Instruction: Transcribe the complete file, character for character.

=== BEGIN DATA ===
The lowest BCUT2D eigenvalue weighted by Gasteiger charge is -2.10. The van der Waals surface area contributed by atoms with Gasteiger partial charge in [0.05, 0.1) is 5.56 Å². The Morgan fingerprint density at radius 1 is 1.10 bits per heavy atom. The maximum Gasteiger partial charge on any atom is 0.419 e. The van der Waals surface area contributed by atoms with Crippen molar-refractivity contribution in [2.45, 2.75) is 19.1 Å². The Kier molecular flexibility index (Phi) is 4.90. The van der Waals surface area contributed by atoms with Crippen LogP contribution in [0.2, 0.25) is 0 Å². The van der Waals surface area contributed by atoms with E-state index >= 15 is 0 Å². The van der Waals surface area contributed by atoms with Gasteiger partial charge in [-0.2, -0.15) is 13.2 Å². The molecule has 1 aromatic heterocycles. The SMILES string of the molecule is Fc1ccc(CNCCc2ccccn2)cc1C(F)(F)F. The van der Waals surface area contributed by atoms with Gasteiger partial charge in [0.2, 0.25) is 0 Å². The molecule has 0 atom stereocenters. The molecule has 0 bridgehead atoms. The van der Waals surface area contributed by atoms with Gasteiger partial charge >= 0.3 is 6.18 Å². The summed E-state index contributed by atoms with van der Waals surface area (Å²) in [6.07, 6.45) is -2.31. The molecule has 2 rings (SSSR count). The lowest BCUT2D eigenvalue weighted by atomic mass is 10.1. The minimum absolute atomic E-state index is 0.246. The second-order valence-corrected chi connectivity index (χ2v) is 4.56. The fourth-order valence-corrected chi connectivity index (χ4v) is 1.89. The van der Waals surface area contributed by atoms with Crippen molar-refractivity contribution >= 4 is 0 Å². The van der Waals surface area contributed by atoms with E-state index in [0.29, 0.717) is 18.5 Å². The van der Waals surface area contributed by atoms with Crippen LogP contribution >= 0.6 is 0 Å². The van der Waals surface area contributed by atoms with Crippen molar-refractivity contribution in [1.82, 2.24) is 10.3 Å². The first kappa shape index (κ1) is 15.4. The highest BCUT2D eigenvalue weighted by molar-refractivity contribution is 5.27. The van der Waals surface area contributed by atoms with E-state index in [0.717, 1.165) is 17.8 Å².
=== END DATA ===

The lowest BCUT2D eigenvalue weighted by Gasteiger charge is -2.10. The van der Waals surface area contributed by atoms with Gasteiger partial charge in [0.05, 0.1) is 5.56 Å². The Morgan fingerprint density at radius 1 is 1.10 bits per heavy atom. The maximum Gasteiger partial charge on any atom is 0.419 e. The van der Waals surface area contributed by atoms with Crippen molar-refractivity contribution in [2.45, 2.75) is 19.1 Å². The Kier molecular flexibility index (Phi) is 4.90. The van der Waals surface area contributed by atoms with Crippen LogP contribution in [0.2, 0.25) is 0 Å². The van der Waals surface area contributed by atoms with E-state index >= 15 is 0 Å². The van der Waals surface area contributed by atoms with Gasteiger partial charge in [-0.2, -0.15) is 13.2 Å². The molecule has 1 aromatic heterocycles. The SMILES string of the molecule is Fc1ccc(CNCCc2ccccn2)cc1C(F)(F)F. The van der Waals surface area contributed by atoms with Gasteiger partial charge in [0.2, 0.25) is 0 Å². The molecule has 0 atom stereocenters. The molecule has 0 bridgehead atoms. The van der Waals surface area contributed by atoms with Gasteiger partial charge >= 0.3 is 6.18 Å². The summed E-state index contributed by atoms with van der Waals surface area (Å²) in [6.07, 6.45) is -2.31. The molecule has 2 rings (SSSR count). The lowest BCUT2D eigenvalue weighted by atomic mass is 10.1. The minimum absolute atomic E-state index is 0.246. The second-order valence-corrected chi connectivity index (χ2v) is 4.56. The fourth-order valence-corrected chi connectivity index (χ4v) is 1.89. The van der Waals surface area contributed by atoms with Crippen molar-refractivity contribution >= 4 is 0 Å². The van der Waals surface area contributed by atoms with E-state index in [0.29, 0.717) is 18.5 Å². The van der Waals surface area contributed by atoms with Crippen LogP contribution >= 0.6 is 0 Å². The van der Waals surface area contributed by atoms with Crippen molar-refractivity contribution in [1.82, 2.24) is 10.3 Å². The first kappa shape index (κ1) is 15.4. The highest BCUT2D eigenvalue weighted by molar-refractivity contribution is 5.27. The van der Waals surface area contributed by atoms with E-state index in [0.717, 1.165) is 17.8 Å².